Ratings

Pros:
High quality build. Versatile voice. Super-slick playability.

Cons:
Austere appearance might not be for everyone.

Street:
$999

Yamaha Guitars
usa.yamaha.com



Tones:


Playability:


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Yamaha has made classical guitars since the 1940s. But the Yamahas that truly put the company on the flattop map were the FG series, a range of steel-string flattops that appeared in the mid ’60s. Affordable, and often fantastically well-built for the money, original Yamaha FGs were, for thousands of players, the first really good guitar they would own. Not surprisingly, a sizable cult of players now sings the praises of these sturdy vintage values.

Yamaha’s new FG/FS Red Label lineup visually evokes those early red-label FG Yamaha steel-strings. But the modern incarnations add up-to-date features like a new scalloped bracing pattern, Yamaha’s “Atmosfeel” pickup and preamp system, and tonewoods “aged” through the company’s pressure-, humidity-, and temperature-treating process. And while they aren’t quite as inexpensive as their FG forebears (The FSX3 reviewed here is $999, and the top-of-the-line FGX5 comes in at nearly $1,400.), they are high-quality and super-playable instruments at a fair price.

Modesty Hides Solidity
The FG/FS Red Label series includes eight all-solid-wood models in two body sizes: the “traditional Western” dreadnought and the 000/OM-sized concert. 5-level guitars in the series are made at Yamaha's Custom Shop in Japan. 3-level guitars (including the FSX3) are made in Yamaha's factory in China.

At a glance, our humble looking FSX3 could easily be mistaken for one of its Nippon Gakki, Japan-made ’60s counterparts. The Sitka spruce top has that familiar amber complexion that any longtime Yamaha player or guitar-shop-goer would recognize. It’s decorated with a simple rosette, and the vintage Yamaha logo of three interlocked tuning forks adorns the signature V-notched headstock. Other appointments are kept to a minimum: just a little black-and-white binding and small dot position markers on the fretboard. Open-geared tuners recall vintage Yamaha FG instruments.

While comparatively austere, the FSX3 is clearly not a product of cutting corners. It feels better built than the original FG guitars, which is no small compliment. The matte finish on the neck and body feels silky and is free of imperfections. Frets are smoothly crowned and polished, and free from jaggedness at the edges. Bracing and kerfing inside the body are applied with precision.

It’s balanced, full of detail, and suited to the melodic intricacies of everything from interpreting lute compositions to melodic improvisations in DADGAD.

Easy Playmate
I’m well acquainted with OM-size guitars. And at 14 15/16" wide at the lower bout and 4 5/16" at its deepest point, the Yamaha has the compact, comfortable feel of an OM or 000. The mahogany neck, with its medium C-shaped profile, feels fast along its entire length and is free of buzz. I didn’t have a ’60s or ’70s Yamaha steel-string at hand for comparison, but the FSX3 definitely played better than any of the vintage examples I can recall.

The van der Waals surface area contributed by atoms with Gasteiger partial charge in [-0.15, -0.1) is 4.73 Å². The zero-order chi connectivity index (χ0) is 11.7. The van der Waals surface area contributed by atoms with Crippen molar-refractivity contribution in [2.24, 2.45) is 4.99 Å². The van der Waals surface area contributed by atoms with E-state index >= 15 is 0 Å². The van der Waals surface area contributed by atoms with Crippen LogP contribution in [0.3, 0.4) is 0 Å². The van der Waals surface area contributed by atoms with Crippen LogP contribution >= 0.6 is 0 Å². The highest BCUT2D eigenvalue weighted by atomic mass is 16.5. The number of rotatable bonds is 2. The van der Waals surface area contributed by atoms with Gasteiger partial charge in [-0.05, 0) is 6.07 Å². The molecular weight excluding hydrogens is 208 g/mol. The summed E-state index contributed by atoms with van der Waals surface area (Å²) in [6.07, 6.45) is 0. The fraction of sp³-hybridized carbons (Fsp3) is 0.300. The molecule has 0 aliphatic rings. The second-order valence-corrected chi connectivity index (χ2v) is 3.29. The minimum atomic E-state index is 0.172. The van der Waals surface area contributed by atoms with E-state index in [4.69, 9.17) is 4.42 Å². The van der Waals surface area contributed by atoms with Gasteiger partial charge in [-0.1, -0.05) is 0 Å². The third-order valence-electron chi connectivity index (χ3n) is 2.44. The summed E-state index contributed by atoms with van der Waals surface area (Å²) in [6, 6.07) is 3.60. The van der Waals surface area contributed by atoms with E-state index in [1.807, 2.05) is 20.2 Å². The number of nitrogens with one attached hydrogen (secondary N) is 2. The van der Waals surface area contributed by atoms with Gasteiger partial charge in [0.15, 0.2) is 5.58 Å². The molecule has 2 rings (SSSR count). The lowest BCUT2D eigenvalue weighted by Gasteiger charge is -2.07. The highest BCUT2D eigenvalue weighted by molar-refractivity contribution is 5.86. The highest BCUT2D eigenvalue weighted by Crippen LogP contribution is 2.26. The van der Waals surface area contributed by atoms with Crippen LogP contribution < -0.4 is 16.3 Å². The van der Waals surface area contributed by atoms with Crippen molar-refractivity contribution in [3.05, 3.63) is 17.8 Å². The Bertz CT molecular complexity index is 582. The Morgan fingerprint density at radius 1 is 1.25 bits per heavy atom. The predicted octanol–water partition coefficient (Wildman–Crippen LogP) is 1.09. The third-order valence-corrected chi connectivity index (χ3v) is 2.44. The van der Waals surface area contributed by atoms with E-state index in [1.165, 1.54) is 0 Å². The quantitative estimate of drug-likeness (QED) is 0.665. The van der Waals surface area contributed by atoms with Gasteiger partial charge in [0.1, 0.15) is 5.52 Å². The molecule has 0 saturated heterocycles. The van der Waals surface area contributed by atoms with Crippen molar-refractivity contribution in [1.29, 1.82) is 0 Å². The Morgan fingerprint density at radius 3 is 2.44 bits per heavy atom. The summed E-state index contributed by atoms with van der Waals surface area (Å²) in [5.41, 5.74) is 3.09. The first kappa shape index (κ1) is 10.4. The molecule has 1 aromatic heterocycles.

The same goes for the FSX3’s sound. As with all of the guitars in the FG/FS Red Label lineup, the top is treated via Yamaha’s Acoustic Resonance Enhancement (A.R.E.) process, which subjects the wood to pressure, heat, and dehumidifying factors that effectively “age” the wood—simulating years of playing.

With mahogany back and sides—and presumably some help from the A.R.E process, the FSX3 possesses a warm overall tone signature, but with a pronounced oomph in the midrange that complements and enhances the soft and rich mahogany tones. It sounds woodier and livelier than the vintage examples I’ve tried, and in general it’s a lot more inspiring to play. With a 1.75" nut, the FSX3 is geared for fingerstyle. And the FSX3’s voice seems made for fingerstyle techniques, too. It’s balanced, full of detail, and suited to the melodic intricacies of everything from interpreting lute compositions to melodic improvisations in DADGAD. That balance between registers also means the FSX3 responds equally well to a pick. It feels responsive and sounds immediate, direct, and pleasingly dry in ways that would make it a real studio asset.

The Atmosfeel electronics, by the way, make the Yamaha a better-than-serviceable performance partner, too. The three low-profile controls on the upper bass bout, which calls to mind Taylor’s preamp control layout, make it easy to interact with mid-performance. And the ability to blend internal microphone and pickup sounds enables you to sculpt output that can be optimized for airy, detailed, solo settings, or situations where you need undersaddle snap and presence to get across in a band mix.

The Verdict
With the Red Label FSX3, Yamaha has paid cool homage to its much-loved original red-label-instruments heritage in an all-solid-wood guitar that feels great, exhibits real versatility, and is free of the old-guitar baggage that comes with vintage examples. And though the styling might be too sedate for some, the FSX3 delivers in terms of playability and, at times, its positively golden sound.